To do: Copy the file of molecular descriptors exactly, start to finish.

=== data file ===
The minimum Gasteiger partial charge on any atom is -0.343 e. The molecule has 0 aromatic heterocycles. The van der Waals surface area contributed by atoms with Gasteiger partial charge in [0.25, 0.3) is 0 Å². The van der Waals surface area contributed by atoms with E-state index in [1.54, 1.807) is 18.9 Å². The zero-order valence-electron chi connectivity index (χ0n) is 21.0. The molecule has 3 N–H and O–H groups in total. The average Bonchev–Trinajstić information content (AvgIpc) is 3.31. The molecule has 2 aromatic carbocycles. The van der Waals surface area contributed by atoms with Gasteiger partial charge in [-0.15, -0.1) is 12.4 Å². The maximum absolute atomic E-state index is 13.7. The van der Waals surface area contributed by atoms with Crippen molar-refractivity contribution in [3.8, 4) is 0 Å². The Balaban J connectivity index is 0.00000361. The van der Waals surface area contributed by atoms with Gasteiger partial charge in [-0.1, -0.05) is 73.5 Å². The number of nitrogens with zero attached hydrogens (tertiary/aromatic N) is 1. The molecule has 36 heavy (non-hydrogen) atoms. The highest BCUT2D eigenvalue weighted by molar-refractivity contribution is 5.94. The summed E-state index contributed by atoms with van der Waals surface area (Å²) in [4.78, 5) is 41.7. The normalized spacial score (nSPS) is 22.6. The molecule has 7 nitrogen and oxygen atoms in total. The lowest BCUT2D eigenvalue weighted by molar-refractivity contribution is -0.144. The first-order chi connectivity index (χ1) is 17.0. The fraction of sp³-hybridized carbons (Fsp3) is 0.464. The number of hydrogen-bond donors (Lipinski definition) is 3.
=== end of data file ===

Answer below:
The minimum Gasteiger partial charge on any atom is -0.343 e. The molecule has 0 aromatic heterocycles. The van der Waals surface area contributed by atoms with Gasteiger partial charge in [0.25, 0.3) is 0 Å². The van der Waals surface area contributed by atoms with E-state index in [1.54, 1.807) is 18.9 Å². The zero-order valence-electron chi connectivity index (χ0n) is 21.0. The molecule has 3 N–H and O–H groups in total. The average Bonchev–Trinajstić information content (AvgIpc) is 3.31. The molecule has 2 aromatic carbocycles. The van der Waals surface area contributed by atoms with Gasteiger partial charge in [-0.15, -0.1) is 12.4 Å². The maximum absolute atomic E-state index is 13.7. The van der Waals surface area contributed by atoms with Crippen molar-refractivity contribution in [3.8, 4) is 0 Å². The Balaban J connectivity index is 0.00000361. The van der Waals surface area contributed by atoms with Gasteiger partial charge in [-0.1, -0.05) is 73.5 Å². The number of nitrogens with zero attached hydrogens (tertiary/aromatic N) is 1. The molecule has 36 heavy (non-hydrogen) atoms. The highest BCUT2D eigenvalue weighted by molar-refractivity contribution is 5.94. The summed E-state index contributed by atoms with van der Waals surface area (Å²) in [4.78, 5) is 41.7. The normalized spacial score (nSPS) is 22.6. The molecule has 7 nitrogen and oxygen atoms in total. The lowest BCUT2D eigenvalue weighted by molar-refractivity contribution is -0.144. The first-order chi connectivity index (χ1) is 17.0. The fraction of sp³-hybridized carbons (Fsp3) is 0.464. The number of hydrogen-bond donors (Lipinski definition) is 3.